A Sputnik correspondent has interviewed Ivan Khvatov, assistant professor at Moscow State University of Psychology and the Education Center of Experimental Psychology.
Sputnik: Mr. Khvatov, what does cognitive psychology focus on?
Ivan Khvatov: It focuses on the mind, mental and cognitive processes. This usually includes memory, ability to focus, perception, language processing, thinking and problem solving.
Ivan Khvatov: I'd like to point out that psychology is now growing from of a purely humanitarian discipline into a science that can offer very specific technologies to solve practical tasks. Or to carry out very specific types of activities, including, for instance, criminology, marketing, parent counseling, sports, healthcare, jurisprudence and transport navigation. There are many more areas that can use a psychologist's help.
Sputnik: So how can a psychologist be useful to, say, a city architect or a topographic surveyor?
Ivan Khvatov: Imagine driving a car on a busy street. You're looking for a certain sign or road marker. But what you don't know is that there are psychologists who helped place this information in an area so it stands out and leaves an imprint on the driver's mind without causing discordant feelings in other drivers or pedestrians.
Take another situation. My colleagues and I are now developing automated feeders for animals. They are useful to people who often leave their homes for a long time. A special program calculates the animal's biorhythms and appetite, and takes care of growing and loading the feeder's tray with live larvae or other food products. The volume of food is carefully calculated so the animal finishes it right away.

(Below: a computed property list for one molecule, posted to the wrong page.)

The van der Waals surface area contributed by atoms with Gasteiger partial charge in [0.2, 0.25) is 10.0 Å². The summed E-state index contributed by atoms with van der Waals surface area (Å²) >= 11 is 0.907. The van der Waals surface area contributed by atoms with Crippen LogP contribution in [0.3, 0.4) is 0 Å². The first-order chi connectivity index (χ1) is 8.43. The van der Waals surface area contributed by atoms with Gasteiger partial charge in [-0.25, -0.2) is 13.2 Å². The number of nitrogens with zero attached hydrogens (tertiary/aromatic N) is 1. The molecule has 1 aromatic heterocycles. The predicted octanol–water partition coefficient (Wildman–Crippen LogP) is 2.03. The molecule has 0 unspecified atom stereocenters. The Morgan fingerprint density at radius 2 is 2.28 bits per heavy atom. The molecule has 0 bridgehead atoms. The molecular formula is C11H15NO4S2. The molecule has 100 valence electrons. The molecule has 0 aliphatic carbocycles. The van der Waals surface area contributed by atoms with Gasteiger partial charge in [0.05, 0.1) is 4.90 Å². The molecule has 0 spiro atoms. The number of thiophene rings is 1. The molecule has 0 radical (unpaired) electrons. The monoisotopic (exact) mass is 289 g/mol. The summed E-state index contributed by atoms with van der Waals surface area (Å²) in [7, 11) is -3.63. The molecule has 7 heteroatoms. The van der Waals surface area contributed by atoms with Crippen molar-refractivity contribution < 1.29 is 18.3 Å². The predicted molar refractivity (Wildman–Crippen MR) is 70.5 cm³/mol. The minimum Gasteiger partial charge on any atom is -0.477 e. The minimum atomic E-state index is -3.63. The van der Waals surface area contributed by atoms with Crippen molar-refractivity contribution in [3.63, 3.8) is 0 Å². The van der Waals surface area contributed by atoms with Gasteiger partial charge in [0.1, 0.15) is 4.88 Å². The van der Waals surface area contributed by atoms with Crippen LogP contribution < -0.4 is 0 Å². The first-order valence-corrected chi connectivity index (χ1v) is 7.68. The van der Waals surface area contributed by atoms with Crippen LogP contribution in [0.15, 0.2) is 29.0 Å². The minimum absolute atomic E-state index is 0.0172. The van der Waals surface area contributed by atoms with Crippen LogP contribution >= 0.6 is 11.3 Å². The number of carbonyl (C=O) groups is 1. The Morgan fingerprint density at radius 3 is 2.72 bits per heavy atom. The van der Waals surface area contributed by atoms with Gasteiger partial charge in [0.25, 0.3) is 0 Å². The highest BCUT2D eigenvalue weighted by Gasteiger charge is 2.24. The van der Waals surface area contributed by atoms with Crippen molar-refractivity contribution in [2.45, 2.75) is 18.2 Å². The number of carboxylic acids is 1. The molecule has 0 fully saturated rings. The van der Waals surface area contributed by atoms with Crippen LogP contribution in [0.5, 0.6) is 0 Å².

You might ask: why recruit psychologists for this? But to keep your pet happy, you should consider its habits and preferences; know its psyche.
Sputnik: Translated from Latin, psychology means "study of the soul." Do people have souls? Do psychologists study it?
Ivan Khvatov: Well, the etymology of many words no longer correlates with what they actually mean now. The same goes for psychology. It has, in fact, almost become an exact science now like physics, chemistry, biology and programming. Today, psychology is based on experiments; it deals with accurate quantitative patterns and uses strict methods for testing hypotheses. At the same time, this science traditionally deals with personal information, including testing, and applies the knowledge obtained to counselling, group therapy and psychotherapy.
Naturalistic (experimental) and cognitive psychology help us to understand why we make certain decisions, remember certain details about our experiences, and focus on certain processes. Then, psychologists use the data to become better at predicting, for example, human behavior in extreme situations.
Sputnik: People associate the integration of human intelligence and computers with the onset of a new technological era, which will dramatically increase the productivity of mental labor. What contribution are psychologists making to the creation of the so-called neuronet?
Ivan Khvatov: It's impossible to create the so-called brain-computer interface without psychologists working with biologists, software engineers, physiologists and ethicists. One requires knowledge of human psycho-physical and behavioral parameters at a high level, as well as command of programming languages. That's why we teach our students this.
Moscow State University of Psychology and Education graduates participate in creating technologies that use the human body's bioelectric potential to control external technical devices. This could be a computer, a mechanical arm, a wheelchair or a car. Within the Cognitive Psychology Master's program and the Experimental Psychology Bachelor's degree program, we train aspiring experimental psychologists to be able to obtain objective knowledge to design various machines, devices and technologies in the future.
The views and opinions expressed by the speaker do not necessarily reflect those of Sputnik.